HC-144A: On June 29, 2006, the EADS CASA CN235-300M, the Medium Range Surveilliance Maritime Patrol Aircraft (MPA), prepares for take-off during its first flight in Seville, Spain. (Photo courtesy of Lockheed Martin)HC-144A: On June 29, 2006, the EADS CASA CN235-300M, the Medium Range Surveilliance Maritime Patrol Aircraft (MPA), prepares for take-off during its first flight in Seville, Spain. (Photo courtesy of Lockheed Martin)

The Coast Guard will use the HC-144As to perform homeland security and search and rescue missions, enforce laws and treaties including illegal drug interdiction, marine environmental protection, military readiness, and international ice patrol missions, as well as cargo and personnel transport. The size, range and reconfiguration capabilities will fully enable the execution of the multiple missions performed by the Coast Guard.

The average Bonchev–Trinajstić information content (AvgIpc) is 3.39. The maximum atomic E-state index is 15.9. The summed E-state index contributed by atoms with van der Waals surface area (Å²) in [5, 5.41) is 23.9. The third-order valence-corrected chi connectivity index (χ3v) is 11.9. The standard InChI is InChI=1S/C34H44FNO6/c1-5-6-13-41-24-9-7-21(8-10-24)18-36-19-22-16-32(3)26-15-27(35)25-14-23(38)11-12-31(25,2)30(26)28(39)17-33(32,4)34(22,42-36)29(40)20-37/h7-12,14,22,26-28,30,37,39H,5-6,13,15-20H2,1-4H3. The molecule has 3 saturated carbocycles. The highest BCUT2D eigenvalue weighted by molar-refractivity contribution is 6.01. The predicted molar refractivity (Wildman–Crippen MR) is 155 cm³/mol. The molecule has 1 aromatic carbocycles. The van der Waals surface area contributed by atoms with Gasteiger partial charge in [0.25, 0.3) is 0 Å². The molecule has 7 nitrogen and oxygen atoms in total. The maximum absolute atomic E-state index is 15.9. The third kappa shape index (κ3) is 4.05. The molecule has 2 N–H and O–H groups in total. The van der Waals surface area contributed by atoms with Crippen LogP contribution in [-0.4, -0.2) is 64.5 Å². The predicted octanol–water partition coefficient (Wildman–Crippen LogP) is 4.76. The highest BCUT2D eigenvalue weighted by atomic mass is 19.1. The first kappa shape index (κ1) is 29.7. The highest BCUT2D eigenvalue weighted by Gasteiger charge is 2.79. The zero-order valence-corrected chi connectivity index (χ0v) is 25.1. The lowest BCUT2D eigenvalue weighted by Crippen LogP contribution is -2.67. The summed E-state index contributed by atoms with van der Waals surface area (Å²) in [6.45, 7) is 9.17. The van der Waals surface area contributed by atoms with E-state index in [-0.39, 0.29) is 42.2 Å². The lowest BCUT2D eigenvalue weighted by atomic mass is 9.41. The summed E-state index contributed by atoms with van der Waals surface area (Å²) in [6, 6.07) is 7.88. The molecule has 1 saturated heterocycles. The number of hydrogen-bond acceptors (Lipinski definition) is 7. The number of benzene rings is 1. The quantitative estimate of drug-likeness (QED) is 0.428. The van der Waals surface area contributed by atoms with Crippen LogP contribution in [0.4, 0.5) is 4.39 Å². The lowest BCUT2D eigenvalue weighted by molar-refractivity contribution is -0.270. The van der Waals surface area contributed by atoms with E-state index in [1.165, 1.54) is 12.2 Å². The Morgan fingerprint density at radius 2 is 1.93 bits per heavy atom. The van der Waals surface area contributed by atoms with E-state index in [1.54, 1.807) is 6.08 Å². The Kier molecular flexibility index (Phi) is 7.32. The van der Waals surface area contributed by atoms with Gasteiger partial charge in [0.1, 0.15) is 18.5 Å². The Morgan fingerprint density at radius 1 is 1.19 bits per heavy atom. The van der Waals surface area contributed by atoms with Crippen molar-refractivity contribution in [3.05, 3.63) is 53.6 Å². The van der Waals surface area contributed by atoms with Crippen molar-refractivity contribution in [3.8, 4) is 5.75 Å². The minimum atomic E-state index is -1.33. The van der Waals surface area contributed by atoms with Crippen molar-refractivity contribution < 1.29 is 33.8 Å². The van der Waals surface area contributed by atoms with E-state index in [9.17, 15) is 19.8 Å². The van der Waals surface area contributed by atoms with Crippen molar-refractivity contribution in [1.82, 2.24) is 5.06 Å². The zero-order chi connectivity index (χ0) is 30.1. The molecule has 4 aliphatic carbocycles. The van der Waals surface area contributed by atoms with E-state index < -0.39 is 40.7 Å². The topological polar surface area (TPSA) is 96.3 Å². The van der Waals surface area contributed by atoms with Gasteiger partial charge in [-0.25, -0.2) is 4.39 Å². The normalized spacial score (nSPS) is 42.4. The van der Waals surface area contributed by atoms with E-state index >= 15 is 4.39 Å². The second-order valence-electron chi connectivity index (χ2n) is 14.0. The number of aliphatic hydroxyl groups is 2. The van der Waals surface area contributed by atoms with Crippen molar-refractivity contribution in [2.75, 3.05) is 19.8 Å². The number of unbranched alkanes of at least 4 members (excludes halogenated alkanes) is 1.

Features

* Equipped with a state of the market Rockwell-Collins Flight 2 glass cockpit instrument panel, autopilot & avionics suite for a two-person aircrew
* Mission equipment pallet –interoperable with that of the HC-130J long-range surveillance aircraft and includes:
o C4ISR equipment for enhanced situational awareness;
o improved surveillance through radar and electro-optical/infrared sensors systems;
o mission data recording; a first-responder/law enforcement and marine communications suite;
o enhanced secure data encryption capabilities.

Source: US Coast Guard

More photos: HC-144A Ocean Sentry photo gallery